MTW Agencies. The housing authorities in both Philadelphia and Pittsburgh are Moving to Work (“MTW”) agencies. As currently drafted, the NOFA excludes a number of MTW agencies from the first round of funding, including the Philadelphia Housing Authority (“PHA”), because it does not use HUD’s standard reporting systems per its agreement with the Department. We understand that successful MTW agencies in cities such as Chicago, Baltimore, Washington, D.C. and New Haven are similarly excluded from the first round of competition. The extraordinary success that PHA has had in revitalizing distressed neighborhoods in Philadelphia was due, in large part, to the agency’s participation in the MTW program. Under MTW, the PHA has spent hundreds of millions of dollars on public housing properties and put thousands of Philadelphians to work. We ask that you consider modifying the NOFA to include PHA and the other MTW sites in the first round funding competition.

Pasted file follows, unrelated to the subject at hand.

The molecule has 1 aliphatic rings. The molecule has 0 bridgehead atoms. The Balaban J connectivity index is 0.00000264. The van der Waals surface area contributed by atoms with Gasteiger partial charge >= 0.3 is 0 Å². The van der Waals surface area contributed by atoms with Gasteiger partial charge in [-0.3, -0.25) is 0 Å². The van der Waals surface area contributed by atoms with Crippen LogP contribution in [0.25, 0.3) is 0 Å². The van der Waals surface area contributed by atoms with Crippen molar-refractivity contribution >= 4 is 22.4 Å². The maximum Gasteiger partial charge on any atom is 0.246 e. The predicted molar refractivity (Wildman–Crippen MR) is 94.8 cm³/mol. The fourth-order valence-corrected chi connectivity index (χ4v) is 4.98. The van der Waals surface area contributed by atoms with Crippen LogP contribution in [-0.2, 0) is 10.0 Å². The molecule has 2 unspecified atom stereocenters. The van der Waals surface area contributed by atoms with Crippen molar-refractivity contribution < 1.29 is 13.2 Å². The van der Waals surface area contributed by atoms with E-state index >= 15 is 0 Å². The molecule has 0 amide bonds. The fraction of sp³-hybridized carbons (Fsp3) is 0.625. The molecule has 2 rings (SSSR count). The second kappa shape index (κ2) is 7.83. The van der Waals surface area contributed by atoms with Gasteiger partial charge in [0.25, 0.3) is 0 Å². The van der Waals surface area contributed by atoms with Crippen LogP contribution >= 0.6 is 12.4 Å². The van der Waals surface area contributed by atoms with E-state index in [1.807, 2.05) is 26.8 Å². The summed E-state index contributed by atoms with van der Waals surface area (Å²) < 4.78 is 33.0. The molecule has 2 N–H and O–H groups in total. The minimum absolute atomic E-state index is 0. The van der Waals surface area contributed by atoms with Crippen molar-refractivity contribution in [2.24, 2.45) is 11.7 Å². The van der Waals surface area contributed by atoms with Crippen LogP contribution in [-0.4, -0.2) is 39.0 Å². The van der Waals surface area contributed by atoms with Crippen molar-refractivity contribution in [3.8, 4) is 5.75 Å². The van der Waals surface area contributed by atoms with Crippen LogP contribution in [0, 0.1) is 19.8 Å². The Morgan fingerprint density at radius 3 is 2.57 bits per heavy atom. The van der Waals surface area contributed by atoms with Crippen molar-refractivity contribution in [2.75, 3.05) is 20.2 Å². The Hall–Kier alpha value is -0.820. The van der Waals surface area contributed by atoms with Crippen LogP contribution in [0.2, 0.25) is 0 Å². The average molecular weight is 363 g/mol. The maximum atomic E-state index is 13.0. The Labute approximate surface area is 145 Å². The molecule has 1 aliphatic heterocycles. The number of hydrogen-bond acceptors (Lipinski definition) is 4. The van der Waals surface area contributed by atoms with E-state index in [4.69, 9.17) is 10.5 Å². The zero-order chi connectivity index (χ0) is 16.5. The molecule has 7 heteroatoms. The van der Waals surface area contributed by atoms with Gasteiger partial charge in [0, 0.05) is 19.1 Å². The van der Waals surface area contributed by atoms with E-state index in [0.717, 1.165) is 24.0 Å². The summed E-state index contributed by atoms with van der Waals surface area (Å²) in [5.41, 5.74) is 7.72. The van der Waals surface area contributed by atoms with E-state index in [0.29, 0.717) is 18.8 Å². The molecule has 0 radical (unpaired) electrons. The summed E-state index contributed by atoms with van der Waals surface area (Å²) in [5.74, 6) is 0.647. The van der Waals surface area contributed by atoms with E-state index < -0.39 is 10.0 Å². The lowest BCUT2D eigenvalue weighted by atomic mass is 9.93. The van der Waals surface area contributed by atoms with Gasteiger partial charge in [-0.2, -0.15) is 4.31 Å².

Expenditure Rates. We understand that nearly all of the public housing agencies in Pennsylvania are currently spending funds in accordance with HUD’s legal requirements. It appears that the criteria in the NOFA exclude some agencies with successful spending histories from the first and second rounds of competition. These agencies ask that the NOFA language be modified to allow those that comply with the HUD legal requirements to compete for funds if they demonstrate that they can spend the ARRA funds in the timeframes provided by the ARRA statute.